Nobody thinks central bank diversification out of dollar is over, trader says


David Uren and Roy Eccleston
The Australian, Sydney
Friday, February 25, 2005,5744,1236420

Treasurer Peter Costello's closest adviser fears the US is heading
for a devastating financial crash that could ravage Australia's
economic growth.

As the Reserve Bank considers raising interest rates at its board
meeting next Tuesday, Treasury Secretary Ken Henry likened the flood
of money pouring into the US to support its budget and current
account deficits to the stockmarket's dotcom bubble of the late

Were it suddenly to stop, there would be shockwaves felt throughout
the world's economies.

The financial crash feared by Dr Henry would involve a sharp fall in
the US dollar and a bond market selloff, which would push up US and
world interest rates.

This would hit US economic growth and, as a result, cut Chinese
exports of manufactured products to the American market. In turn,
this would threaten the boom in Australian mineral exports to China.

Fears that the world economy is in grave danger are growing in the
major financial capitals.

The International Monetary Fund, which is responsible for stability
of the world economy, also warned yesterday of a sudden collapse.

IMF managing director Rodrigo de Rato said urgent combined
international action was required to head off the dangers.

The main cause of concern is the fact the US is running a trade
deficit of about $US600 billion (AU$760 billion) and a budget
deficit of about $US430 billion for 2005.

US imports are almost 50 percent greater than the country's
exports, with the deficit being financed by international central
banks and funds managers.

Despite signs that the deficit is getting bigger, money is pouring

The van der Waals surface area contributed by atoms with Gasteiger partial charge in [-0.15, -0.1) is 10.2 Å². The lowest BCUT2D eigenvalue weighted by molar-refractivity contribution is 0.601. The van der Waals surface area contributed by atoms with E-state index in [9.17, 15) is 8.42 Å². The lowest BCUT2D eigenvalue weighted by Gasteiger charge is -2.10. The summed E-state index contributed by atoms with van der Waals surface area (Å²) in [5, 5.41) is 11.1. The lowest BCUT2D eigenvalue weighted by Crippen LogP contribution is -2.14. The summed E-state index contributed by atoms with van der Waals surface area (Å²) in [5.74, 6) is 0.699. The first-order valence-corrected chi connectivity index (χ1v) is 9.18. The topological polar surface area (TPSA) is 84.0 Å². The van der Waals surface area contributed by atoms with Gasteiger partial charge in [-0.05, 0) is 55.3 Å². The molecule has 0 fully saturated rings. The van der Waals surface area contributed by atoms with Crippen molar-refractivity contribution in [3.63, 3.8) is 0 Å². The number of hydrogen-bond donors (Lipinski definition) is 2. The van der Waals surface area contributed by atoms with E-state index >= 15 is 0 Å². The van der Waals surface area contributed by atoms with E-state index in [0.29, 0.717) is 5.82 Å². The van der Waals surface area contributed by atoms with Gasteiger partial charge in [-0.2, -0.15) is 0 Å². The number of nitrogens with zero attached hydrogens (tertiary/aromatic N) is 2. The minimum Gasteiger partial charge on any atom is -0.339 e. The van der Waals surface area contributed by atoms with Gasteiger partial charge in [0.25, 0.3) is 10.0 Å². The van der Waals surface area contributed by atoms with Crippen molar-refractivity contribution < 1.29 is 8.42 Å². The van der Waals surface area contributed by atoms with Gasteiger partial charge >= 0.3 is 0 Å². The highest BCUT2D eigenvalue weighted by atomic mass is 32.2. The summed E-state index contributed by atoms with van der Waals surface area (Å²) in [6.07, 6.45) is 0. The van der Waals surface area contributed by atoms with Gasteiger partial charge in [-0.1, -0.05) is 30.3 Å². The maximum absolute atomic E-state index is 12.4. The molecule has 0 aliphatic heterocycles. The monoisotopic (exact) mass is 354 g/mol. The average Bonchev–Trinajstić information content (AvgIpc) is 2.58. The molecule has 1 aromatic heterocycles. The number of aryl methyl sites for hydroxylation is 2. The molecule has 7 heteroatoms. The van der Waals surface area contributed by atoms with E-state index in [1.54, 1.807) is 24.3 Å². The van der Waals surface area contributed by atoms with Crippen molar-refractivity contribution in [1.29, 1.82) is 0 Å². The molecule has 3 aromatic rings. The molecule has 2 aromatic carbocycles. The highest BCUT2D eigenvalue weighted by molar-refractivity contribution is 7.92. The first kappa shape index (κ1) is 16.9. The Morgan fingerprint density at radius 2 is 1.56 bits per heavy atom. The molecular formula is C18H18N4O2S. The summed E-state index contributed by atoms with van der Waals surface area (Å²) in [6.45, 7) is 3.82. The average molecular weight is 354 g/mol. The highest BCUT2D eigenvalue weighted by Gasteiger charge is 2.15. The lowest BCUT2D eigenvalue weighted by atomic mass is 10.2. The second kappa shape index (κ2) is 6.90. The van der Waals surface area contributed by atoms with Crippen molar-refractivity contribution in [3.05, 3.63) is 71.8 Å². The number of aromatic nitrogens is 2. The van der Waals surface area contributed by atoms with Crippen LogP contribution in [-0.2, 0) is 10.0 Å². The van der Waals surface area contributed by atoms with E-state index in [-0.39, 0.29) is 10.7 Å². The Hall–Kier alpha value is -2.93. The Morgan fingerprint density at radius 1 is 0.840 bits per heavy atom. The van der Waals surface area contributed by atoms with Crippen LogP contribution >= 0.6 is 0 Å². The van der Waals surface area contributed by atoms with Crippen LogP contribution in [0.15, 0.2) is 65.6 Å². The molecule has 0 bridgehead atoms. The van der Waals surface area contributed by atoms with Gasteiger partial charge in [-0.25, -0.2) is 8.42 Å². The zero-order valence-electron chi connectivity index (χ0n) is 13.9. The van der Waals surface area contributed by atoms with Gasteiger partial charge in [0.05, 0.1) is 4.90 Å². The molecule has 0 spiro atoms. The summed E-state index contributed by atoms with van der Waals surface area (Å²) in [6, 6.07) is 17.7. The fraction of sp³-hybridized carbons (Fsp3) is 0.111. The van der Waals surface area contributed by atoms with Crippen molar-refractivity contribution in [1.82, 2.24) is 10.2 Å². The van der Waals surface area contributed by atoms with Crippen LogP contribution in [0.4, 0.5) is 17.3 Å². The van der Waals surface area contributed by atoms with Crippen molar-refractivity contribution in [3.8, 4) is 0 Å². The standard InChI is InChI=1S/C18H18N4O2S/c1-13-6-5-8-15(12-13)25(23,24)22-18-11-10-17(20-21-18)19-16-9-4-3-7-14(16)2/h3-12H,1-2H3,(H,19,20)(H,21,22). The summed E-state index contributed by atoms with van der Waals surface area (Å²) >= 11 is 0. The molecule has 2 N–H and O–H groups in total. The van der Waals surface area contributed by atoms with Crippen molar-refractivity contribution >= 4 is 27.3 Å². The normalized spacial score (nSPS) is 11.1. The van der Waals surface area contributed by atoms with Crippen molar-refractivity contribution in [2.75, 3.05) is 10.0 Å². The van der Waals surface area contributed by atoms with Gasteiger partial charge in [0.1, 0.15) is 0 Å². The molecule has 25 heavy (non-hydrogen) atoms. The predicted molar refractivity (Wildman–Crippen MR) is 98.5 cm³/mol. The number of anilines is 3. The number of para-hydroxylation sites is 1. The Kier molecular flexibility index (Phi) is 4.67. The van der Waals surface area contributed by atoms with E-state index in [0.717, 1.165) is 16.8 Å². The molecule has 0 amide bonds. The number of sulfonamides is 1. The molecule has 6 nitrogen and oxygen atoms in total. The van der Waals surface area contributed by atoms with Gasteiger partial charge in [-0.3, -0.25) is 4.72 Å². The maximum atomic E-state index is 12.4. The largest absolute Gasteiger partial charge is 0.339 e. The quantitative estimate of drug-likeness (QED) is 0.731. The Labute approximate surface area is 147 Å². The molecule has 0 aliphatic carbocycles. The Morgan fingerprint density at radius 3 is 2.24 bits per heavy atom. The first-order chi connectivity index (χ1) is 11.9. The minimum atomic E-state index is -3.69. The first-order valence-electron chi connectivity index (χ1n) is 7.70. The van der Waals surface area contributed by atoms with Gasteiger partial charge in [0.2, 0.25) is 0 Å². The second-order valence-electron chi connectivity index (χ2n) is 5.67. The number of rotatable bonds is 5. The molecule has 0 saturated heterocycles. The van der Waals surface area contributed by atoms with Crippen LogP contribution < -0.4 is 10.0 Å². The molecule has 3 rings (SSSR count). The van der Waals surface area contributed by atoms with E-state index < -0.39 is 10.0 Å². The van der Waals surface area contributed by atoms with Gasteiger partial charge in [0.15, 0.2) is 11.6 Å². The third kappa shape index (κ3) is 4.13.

into the US from Asia and Europe at such a rate that the US has been
able to keep its long-term interest rates steady at 4.2 percent
since the middle of last year.

Dr Henry said the flood of money was "worryingly reminiscent of
Federal Reserve chairman Alan Greenspan's warning in 1996 of
irrational exuberance in US stocks."

He said that, as with the dotcom bubble in the 1990s, one could not
tell how long it would keep going, but it would burst eventually.

Dr Henry's comments, made to a meeting of Asian treasurers in Sydney
yesterday, reveal that Treasury is much more worried about the
health of the world economy than is the Reserve Bank.

Reserve Bank governor Ian Macfarlane said last week that he did not
think the US current account deficit was a serious threat.

"I suspect the rest of the world will continue to finance the US
current account deficit," he said. But if it did not, all that would
happen would be a fall in the US dollar, which would not have
serious consequences.

The Reserve Bank expects world economic growth to slow only slightly
from last year, when it recorded the fastest growth in almost 30

The different views about the economic risks may be aired at the
Reserve Bank meeting on Tuesday. Dr Henry sits on the Reserve Bank

The bank does think there are risks of financial collapse in the US,
but believes it would be caused by the complexity of new financial

The IMF also thinks economic growth will remain firm over the year
ahead, but Mr de Rato says there are "serious threats and challenges

Mr de Rato warned that it was highly unlikely that the US would
continue to have access to "easy credit," based on its present
economic policies.

Mr de Rato said the fall in the value of the dollar should act as
a "timely wake-up" to policy makers around the world to tackle the
imbalances in the world economy.

Mr de Rato said these included not only the US's deficits, but also
resistance to economic reforms in Europe and Japan, as well as
China's fixed exchange rate.

Dr Henry said the problems went beyond the American deficits, which
he said were mirrored by excessive surpluses in Asia.

He said Asian countries were not allowing their domestic economies
to grow fast enough, and were relying too much on exports. This put
them at risk in any world economic downturn.

The boom in investment in American financial markets could be
brought to a halt by a number of developments, Dr Henry said.

A slowdown in American growth could lead international private
investors to pull out of the country.

Foreign central banks, which have been buying long-term American
government bonds, are already facing big losses as a result of the
fall in the value of the greenback.

"What if they change their mind?" Dr Henry asked.

He said it was imperative that the Americans take action to reduce
their budget deficit, while they should allow the value of the US
dollar to fall further.


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